11. Michael,

    Fair enough article, but in my own experience the people (at least those already in the church) complaining about a doctrine of eternal conscious torment aren’t looking for permission to do what they want and get away with it, so neither are they looking to create a God in their own image. They just feel (and I’m talking about those who have nothing more than feelings along this line) that mistakes are being made in understanding facts about God. They do want to rightly worship and testify about God to others (in both senses of ortho-doxy) but can’t get past the feeling a serious mistake is being made somewhere by the people in authority over them who they’re otherwise trusting to be expert students on the topic.

    When they say something doesn’t (to them) make sense, and they’re given an answer amounting to “it isn’t supposed to make sense (or no one can possibly make sense of it) just believe it and stop being prideful”, they’re hurt because they aren’t in fact being prideful and they’re still left with the unresolved feeling which regularly alerts them on other topics a serious mistake is being made somewhere. So such answers don’t help them.

    (I’m not talking about my own situation here — I was perfectly happy believing in eternal conscious punishment from God, along a roughly Lewisian Arminianist line, when I started believing universal salvation is true. But I ran into that problem for other people before and since then, and I’ve always tried to respect that problem in my apologetic work.)

  12. Trust in the LORD with all your heart, and lean not on your own understanding.

  13. I agree with CMP.
    The basis of our salvation is what Jesus did for us, not how much good doctrine we know.
    If good doctrine were a qualifier for Eternal Life, we’d all be up a creek with no paddle. Or perhaps I should say down an abyss with no fire extinguisher.

    We are not saved based on what we “know.”
    Abraham knew not the personal name of YHWH, nor anything about Messiah, Calvary, or virgin birth. He was likely rather confused with a Mesopotamian upbringing. But he BELIEVED in God. That is all that counts when it comes to resurrection. I heartily agree with Craig from #2 on Rom 10:9

    But good doctrine is important for maturity. Some Christians remain in diapers all their life. Heb 6:1-2 says that final judgment is a primary, fundamental doctrine. Growing up out of childhood means learning to read and study for yourself. It means no longer just accepting what your spoon fed, but to be a Berean and search out the Scripture independently with a open yet critical mind. This is where I disagree with CMP.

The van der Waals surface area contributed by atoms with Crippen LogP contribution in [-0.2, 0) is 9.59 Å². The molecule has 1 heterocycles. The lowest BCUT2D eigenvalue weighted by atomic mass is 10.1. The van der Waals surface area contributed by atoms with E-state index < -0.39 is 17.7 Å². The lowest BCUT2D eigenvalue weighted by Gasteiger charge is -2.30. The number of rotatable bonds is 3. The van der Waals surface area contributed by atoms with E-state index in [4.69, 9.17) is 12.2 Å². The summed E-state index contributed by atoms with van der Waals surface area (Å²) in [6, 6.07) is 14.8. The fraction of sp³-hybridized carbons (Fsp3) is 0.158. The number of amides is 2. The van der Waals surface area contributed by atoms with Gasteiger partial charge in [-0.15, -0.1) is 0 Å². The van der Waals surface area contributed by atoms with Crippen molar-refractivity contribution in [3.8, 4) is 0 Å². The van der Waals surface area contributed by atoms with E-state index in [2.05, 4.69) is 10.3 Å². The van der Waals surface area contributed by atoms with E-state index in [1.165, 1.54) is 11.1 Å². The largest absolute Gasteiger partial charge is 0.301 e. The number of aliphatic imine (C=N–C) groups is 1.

Eternal torment is one of those traditions that is really not supported by the Bible. Jin from #1 is correct. Jesus was our substitute and he DIED for us. He did not suffer eternal torment in our stead. This is evidence of what what the punishment is. CMP makes it sound as if you think for yourself and critically search and come to a different conclusion then he did, then you must be arrogantly putting your prideful emotions ahead of God’s plain word.

    There may be some cases wherein that is the true, but the Conditionalist position is not a good example.

    • I would point out that although we know what happened to Jesus physically, we really don’t know exactly what He suffered in the spiritual realm when He took all of our sins upon Himself.
      I have heard many preachers who speak as if they know exactly what was taking place, but it’s really beyond our comprehension. We can reasonably infer that Jesus experienced some sort of separation from His father for a time, or (some say) His actual wrath, (which would be too terrible for words), since He said, “My God, My God, why have you forsaken me?”.
      Not to get too weird here, but since the spiritual realm is not subject to our understanding of time, is it possible, that Jesus actually did experience the anguish of eternity, even though it wasn’t actually eternal? What I mean is that, even though He is not still suffering our punishment now, He may still know what eternal punishment would feel like, and therefore have experienced it in a way.
      What I do know for sure is that His sacrifice and suffering are incomprehensible, and we should be careful about making assumptions about it. When we do, we undoubtedly underestimate it.

  14. I really enjoyed reading the opening post and found it echoed a lot of my own questions.

    For many of us the question of accepting or rejecting a particular doctrine is not so much a question of palatability as of a recognisable consistency with other doctrines, and it is when we try to match them in a coherent way that we are forced to consider: not “Do I believe this scripture?”, but “How do I understand the truth of this scripture and others like it?”

    The problem is that scripture is packed full of figurative language, and I think that almost all our doctrinal differences seem to stem from variations in how literal or figurative we understand particular passages to be.

  15. This really is a good article. And although I’ve never asked that specific question, I have asked others that are similar.

    I think the crucial error is whether you’re asking permission to ignore a doctrine you don’t like.

    I liked the doctrine of hell as torment, in the sense that I was comfortable with it. I don’t like the fact that I’m convinced the Bible doesn’t teach it. That means I was morally obligated to go before my elders and tell them. When I did so, I had to ask both whether I could stay in the church, and whether I was outside of ANY church. So I’ve asked a different version of the article’s question — not whether I CAN disbelieve, but whether my convicted conscience is compatible with our church (or any church).